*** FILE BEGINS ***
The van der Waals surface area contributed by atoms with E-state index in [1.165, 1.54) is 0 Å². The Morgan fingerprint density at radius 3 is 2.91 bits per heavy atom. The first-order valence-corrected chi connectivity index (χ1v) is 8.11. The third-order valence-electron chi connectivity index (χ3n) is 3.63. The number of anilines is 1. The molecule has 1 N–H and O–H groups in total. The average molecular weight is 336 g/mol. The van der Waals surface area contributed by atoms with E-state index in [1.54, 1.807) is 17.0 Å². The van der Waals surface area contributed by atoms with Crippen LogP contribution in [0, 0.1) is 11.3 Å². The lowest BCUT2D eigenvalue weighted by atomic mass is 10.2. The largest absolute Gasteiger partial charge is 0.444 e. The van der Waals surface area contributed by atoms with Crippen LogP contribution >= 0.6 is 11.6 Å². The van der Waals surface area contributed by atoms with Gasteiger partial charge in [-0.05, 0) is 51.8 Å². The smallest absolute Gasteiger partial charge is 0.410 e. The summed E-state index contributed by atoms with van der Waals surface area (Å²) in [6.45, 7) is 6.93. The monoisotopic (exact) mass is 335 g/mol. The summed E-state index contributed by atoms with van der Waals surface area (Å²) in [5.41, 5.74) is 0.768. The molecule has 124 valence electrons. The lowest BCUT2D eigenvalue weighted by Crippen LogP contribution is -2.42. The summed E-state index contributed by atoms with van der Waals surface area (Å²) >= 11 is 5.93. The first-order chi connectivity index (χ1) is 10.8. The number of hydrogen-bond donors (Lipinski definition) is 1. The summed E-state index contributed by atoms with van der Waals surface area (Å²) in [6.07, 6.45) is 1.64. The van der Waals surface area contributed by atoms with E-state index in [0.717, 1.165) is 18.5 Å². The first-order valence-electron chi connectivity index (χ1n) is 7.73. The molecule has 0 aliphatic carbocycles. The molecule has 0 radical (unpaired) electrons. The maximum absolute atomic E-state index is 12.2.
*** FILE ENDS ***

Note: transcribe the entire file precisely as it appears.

The van der Waals surface area contributed by atoms with E-state index in [1.165, 1.54) is 0 Å². The Morgan fingerprint density at radius 3 is 2.91 bits per heavy atom. The first-order valence-corrected chi connectivity index (χ1v) is 8.11. The third-order valence-electron chi connectivity index (χ3n) is 3.63. The number of anilines is 1. The molecule has 1 N–H and O–H groups in total. The average molecular weight is 336 g/mol. The van der Waals surface area contributed by atoms with E-state index in [1.54, 1.807) is 17.0 Å². The van der Waals surface area contributed by atoms with Crippen LogP contribution in [0, 0.1) is 11.3 Å². The lowest BCUT2D eigenvalue weighted by atomic mass is 10.2. The largest absolute Gasteiger partial charge is 0.444 e. The van der Waals surface area contributed by atoms with Crippen LogP contribution >= 0.6 is 11.6 Å². The van der Waals surface area contributed by atoms with Gasteiger partial charge in [-0.05, 0) is 51.8 Å². The smallest absolute Gasteiger partial charge is 0.410 e. The summed E-state index contributed by atoms with van der Waals surface area (Å²) in [6.45, 7) is 6.93. The monoisotopic (exact) mass is 335 g/mol. The summed E-state index contributed by atoms with van der Waals surface area (Å²) in [5.41, 5.74) is 0.768. The molecule has 124 valence electrons. The lowest BCUT2D eigenvalue weighted by Crippen LogP contribution is -2.42. The summed E-state index contributed by atoms with van der Waals surface area (Å²) >= 11 is 5.93. The first-order chi connectivity index (χ1) is 10.8. The number of hydrogen-bond donors (Lipinski definition) is 1. The summed E-state index contributed by atoms with van der Waals surface area (Å²) in [6.07, 6.45) is 1.64. The van der Waals surface area contributed by atoms with E-state index in [0.717, 1.165) is 18.5 Å². The first-order valence-electron chi connectivity index (χ1n) is 7.73. The molecule has 0 aliphatic carbocycles. The molecule has 0 radical (unpaired) electrons. The maximum absolute atomic E-state index is 12.2.